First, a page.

- Oliver was a private in Campany D of the 1st Maryland Cavalry -- the same company his brother-in-law Denton Hammond was in. The First Maryland saw no major action during the 3 day Battle of Gettysburg (from 1 July - 3 July 1863) although in the days that followed they were tasked with protecting the retreating Confederate army.
Some time after that Battle, Oliver’s niece, Miss Mary Hammond, received a letter from her “Aunt Serena” who was in Hagerstown, MD, in 1863. “I was called for by one of the Company D a Leu(tenant?) in your Pa’s and Uncle O (‘s) Company who I did not know. he gave his name Dorsey from near Newmarket. He was a very nice looking man. ... he told me all of his company had been killed or taken prisoner, about 2 miles from here.”
So although Denton and Oliver escaped injury and capture during the Battle, in skirmishes afterwards, on 4 July 1863, Oliver and his brother Denton were captured. (The Fort Delaware records say he was captured in “Littleburg, PA” but while there is a Littletown, PA, it is more than 2 miles from Hagerstown, contrary to Serena’s letter. There is, however, a town called Leitersburg, MD, about 2 miles north east of Hagerstown, i.e., in the direction of Gettysburg.)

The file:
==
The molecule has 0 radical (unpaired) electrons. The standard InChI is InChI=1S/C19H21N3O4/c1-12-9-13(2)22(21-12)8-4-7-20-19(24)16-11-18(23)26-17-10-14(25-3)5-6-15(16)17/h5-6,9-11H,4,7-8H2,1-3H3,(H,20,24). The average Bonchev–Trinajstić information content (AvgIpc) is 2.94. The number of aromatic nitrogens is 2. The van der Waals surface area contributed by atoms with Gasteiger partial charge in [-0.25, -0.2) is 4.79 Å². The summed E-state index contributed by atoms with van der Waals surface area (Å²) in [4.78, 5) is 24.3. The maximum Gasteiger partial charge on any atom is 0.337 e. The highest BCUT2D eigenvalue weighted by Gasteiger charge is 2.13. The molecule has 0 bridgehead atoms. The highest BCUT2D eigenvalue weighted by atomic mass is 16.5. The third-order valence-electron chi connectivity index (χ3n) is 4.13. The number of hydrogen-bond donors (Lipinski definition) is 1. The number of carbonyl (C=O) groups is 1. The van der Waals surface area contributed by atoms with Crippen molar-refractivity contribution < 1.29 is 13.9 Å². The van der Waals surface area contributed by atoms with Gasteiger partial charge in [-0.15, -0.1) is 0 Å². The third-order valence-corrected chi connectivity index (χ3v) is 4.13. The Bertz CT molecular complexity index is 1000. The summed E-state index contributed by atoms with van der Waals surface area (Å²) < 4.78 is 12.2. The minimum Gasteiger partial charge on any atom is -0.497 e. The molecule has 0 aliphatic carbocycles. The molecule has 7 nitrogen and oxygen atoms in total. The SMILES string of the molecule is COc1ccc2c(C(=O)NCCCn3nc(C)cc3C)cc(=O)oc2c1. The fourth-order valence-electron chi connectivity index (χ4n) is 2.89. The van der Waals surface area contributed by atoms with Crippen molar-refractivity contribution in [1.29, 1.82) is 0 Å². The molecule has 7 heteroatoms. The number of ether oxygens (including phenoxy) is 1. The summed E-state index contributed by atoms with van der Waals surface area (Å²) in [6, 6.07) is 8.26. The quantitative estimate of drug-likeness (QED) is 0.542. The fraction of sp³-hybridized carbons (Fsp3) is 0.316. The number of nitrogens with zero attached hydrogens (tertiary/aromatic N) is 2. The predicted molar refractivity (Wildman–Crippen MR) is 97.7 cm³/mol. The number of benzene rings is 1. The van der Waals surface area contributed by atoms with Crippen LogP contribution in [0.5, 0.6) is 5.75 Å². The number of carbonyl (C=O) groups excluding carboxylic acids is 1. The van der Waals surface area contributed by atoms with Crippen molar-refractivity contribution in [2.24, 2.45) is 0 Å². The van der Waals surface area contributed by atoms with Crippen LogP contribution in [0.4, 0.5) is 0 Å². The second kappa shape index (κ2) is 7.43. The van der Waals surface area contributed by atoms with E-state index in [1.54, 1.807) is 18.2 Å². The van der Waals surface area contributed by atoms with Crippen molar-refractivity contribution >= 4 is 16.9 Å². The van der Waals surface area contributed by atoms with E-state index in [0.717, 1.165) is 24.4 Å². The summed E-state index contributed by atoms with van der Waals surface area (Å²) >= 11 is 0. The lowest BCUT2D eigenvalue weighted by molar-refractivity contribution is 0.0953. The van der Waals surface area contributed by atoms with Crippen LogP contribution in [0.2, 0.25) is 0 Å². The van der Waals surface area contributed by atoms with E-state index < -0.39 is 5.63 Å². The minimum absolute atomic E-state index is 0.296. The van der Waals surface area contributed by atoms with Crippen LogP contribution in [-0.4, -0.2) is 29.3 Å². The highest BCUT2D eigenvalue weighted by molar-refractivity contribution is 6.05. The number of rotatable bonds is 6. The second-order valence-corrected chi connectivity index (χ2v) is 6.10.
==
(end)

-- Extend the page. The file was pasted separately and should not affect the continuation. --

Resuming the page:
Denton survived his imprisonment in Fort Delaware, writing often to his daughter and wife. But Oliver entered the prison hospital on 1 March 1864 and died 3 days later of Typhoid Fever. He was 27 years old.
The letters from “Aunt Serena” (who I hvae not been able to identify) also include references to the arrest of “Uncle Ollie.” She writes “[I] will first tell you how very glad I was to receive your last which was quite a satisfactory (relief?) of the Sequel of Uncle Ollie’s arrest here, which I had not heard before.” Since this is the same letter where she refers to “Pa and Uncle O” and we know that OB Hammond was captured and died in Fort Delaware, I’m unclear on who “Uncle Ollie” is. [2, 3, 4, 5]